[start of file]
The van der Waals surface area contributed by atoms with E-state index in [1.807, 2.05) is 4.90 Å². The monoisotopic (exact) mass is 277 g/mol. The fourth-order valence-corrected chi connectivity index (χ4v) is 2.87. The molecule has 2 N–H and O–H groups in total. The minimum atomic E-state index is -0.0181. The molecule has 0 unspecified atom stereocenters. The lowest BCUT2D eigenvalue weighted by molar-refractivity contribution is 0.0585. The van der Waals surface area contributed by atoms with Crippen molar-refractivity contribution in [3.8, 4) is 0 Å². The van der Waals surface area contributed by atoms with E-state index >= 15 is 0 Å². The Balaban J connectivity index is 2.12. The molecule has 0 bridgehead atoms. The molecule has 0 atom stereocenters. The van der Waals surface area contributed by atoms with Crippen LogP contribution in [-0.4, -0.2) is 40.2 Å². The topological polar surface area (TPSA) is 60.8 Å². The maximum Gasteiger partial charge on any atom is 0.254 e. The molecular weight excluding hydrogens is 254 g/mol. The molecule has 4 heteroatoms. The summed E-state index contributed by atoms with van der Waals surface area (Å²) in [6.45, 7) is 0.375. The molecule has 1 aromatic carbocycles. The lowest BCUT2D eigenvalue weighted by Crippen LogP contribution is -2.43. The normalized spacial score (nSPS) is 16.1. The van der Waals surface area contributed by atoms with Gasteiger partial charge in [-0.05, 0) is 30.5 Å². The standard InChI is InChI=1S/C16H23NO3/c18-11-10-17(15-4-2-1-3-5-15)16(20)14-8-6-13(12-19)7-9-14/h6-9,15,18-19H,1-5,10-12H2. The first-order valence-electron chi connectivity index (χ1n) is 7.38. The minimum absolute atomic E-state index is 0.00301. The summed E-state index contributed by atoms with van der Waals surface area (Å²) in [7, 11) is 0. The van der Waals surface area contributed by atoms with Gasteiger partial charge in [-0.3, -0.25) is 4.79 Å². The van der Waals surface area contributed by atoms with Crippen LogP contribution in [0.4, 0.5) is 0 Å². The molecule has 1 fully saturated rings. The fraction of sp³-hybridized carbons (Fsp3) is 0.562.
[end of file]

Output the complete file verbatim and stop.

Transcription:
The van der Waals surface area contributed by atoms with E-state index in [1.807, 2.05) is 4.90 Å². The monoisotopic (exact) mass is 277 g/mol. The fourth-order valence-corrected chi connectivity index (χ4v) is 2.87. The molecule has 2 N–H and O–H groups in total. The minimum atomic E-state index is -0.0181. The molecule has 0 unspecified atom stereocenters. The lowest BCUT2D eigenvalue weighted by molar-refractivity contribution is 0.0585. The van der Waals surface area contributed by atoms with Crippen molar-refractivity contribution in [3.8, 4) is 0 Å². The van der Waals surface area contributed by atoms with E-state index >= 15 is 0 Å². The Balaban J connectivity index is 2.12. The molecule has 0 bridgehead atoms. The molecule has 0 atom stereocenters. The van der Waals surface area contributed by atoms with Crippen LogP contribution in [-0.4, -0.2) is 40.2 Å². The topological polar surface area (TPSA) is 60.8 Å². The maximum Gasteiger partial charge on any atom is 0.254 e. The molecular weight excluding hydrogens is 254 g/mol. The molecule has 4 heteroatoms. The summed E-state index contributed by atoms with van der Waals surface area (Å²) in [6.45, 7) is 0.375. The molecule has 1 aromatic carbocycles. The lowest BCUT2D eigenvalue weighted by Crippen LogP contribution is -2.43. The normalized spacial score (nSPS) is 16.1. The van der Waals surface area contributed by atoms with Gasteiger partial charge in [-0.05, 0) is 30.5 Å². The standard InChI is InChI=1S/C16H23NO3/c18-11-10-17(15-4-2-1-3-5-15)16(20)14-8-6-13(12-19)7-9-14/h6-9,15,18-19H,1-5,10-12H2. The first-order valence-electron chi connectivity index (χ1n) is 7.38. The minimum absolute atomic E-state index is 0.00301. The summed E-state index contributed by atoms with van der Waals surface area (Å²) in [7, 11) is 0. The van der Waals surface area contributed by atoms with Gasteiger partial charge in [-0.3, -0.25) is 4.79 Å². The van der Waals surface area contributed by atoms with Crippen LogP contribution in [0.4, 0.5) is 0 Å². The molecule has 1 fully saturated rings. The fraction of sp³-hybridized carbons (Fsp3) is 0.562.